Beading Books I like

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I'd like to tell you about a couple of beading books that I have read and enjoyed. I have been beading for about four years now, and have learned most of the common off loom stitches. I'm getting a little tired of seeing the same things in the magazines and have decided I would like to try developing some of my own designs. I am really interested in 3D shapes, and find creating them with beads to be both challenging, intimidating, and fun. There are two books in particular that I have found to be useful.

1. Little Bead Boxes by Julia S. Pretl
This book is written for the individual who wants to create boxes, using Japanese cylinder beads. It covers a variety of shapes: square, triangular, hexagonal, pentagonal, and oblong variations. She covers various types of lids also, overhanging, flush edges, and recessed edges. The book has very good diagrams and clear, easy to understand verbage.
I'm not really interested in making boxes, but I am interested in making something like a closed cylinder that I can suspend from a beaded rope. I can use Julia's instructions to make a really tall, skinny hexagonal shape and close off the top. I could also follow the directions for making a box with a recessed edge and extend the new recessed edge into a longer smaller wall to build a multilevel shape.
Julia also covers reading a graphed design, and finishing with finials and legs. Graph paper is included in the back of the book for graphing your own designs.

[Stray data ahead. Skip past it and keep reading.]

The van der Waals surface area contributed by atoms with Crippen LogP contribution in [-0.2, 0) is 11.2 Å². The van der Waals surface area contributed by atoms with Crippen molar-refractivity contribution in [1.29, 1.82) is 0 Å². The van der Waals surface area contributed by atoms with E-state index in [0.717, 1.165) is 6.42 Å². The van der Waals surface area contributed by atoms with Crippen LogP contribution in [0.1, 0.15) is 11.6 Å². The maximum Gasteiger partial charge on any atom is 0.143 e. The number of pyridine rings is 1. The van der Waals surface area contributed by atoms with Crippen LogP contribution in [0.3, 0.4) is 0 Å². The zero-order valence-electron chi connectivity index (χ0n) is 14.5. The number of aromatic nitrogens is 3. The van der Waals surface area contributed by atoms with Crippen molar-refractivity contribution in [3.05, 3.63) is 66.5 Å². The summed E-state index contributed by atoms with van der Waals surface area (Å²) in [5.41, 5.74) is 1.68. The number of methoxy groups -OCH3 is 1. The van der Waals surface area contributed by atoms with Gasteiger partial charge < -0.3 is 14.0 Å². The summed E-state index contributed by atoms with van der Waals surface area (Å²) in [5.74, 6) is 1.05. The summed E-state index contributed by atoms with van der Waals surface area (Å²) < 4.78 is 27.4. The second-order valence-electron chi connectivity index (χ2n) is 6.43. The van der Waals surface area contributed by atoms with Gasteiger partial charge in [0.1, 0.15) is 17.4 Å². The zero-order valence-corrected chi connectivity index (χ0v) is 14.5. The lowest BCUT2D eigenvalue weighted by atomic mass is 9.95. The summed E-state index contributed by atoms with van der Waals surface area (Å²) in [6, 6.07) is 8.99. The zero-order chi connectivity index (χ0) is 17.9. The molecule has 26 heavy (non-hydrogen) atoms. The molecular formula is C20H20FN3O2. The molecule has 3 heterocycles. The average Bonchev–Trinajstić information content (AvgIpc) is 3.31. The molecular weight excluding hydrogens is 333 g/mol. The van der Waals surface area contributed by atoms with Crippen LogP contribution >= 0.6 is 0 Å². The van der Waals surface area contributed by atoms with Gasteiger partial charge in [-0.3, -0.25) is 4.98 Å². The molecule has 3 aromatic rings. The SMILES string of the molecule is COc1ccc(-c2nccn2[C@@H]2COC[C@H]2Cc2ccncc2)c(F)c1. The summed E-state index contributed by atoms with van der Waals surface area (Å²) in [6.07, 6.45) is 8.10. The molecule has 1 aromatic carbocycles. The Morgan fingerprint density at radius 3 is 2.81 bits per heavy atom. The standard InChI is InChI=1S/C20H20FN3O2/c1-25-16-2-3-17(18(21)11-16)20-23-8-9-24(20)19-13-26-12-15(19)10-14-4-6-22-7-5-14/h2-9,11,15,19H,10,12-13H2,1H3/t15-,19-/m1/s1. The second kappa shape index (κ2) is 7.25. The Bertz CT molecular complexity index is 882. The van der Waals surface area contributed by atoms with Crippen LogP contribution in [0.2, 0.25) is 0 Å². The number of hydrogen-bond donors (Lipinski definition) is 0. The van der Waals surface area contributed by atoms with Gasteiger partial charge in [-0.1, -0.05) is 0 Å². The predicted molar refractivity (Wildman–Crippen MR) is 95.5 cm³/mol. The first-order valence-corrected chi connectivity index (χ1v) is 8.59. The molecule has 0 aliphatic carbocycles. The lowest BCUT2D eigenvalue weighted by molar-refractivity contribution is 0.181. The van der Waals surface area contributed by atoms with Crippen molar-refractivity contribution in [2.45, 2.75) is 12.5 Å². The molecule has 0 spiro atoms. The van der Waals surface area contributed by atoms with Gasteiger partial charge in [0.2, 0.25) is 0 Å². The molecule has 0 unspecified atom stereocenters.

Overall, I think this book is definitely worth the cost, $21.95 US list, and deserves a place on your book shelf if you are interested in beading 3D shapes.

2. Diane Fitzgerald's Shaped Beadwork; published by Lark Books;$24.95 US list: Diane Fitzgerald is a well respected master of the Beading field. She has compiled much of her research and knowledge for creating shapes out of beads into this book. I had the priviledge of receiving this information directly from Diane in a two day seminar. It was intense, informative, and fun! We started out by beading flat, 2D shapes and progressed to creating 3D shapes. The culmination was to bead a Trillium flower pendant. Diane has taken all of this information and compiled it, along with additional info, into this book.
She covers various shapes from the 2D perspective first; triangle, square, pentagon, hexagon, oval teardrop, diamond, and rectangle. She then looks at these shapes, but leaves the centers unfilled. This helps you see how the shapes could be used for closure loops, frames, or bezels. From this you progress to 3D shapes. All of this is covered in an instructional format that includes lovely projects to practice on.
If you are looking for something new and different, please take a look at this book.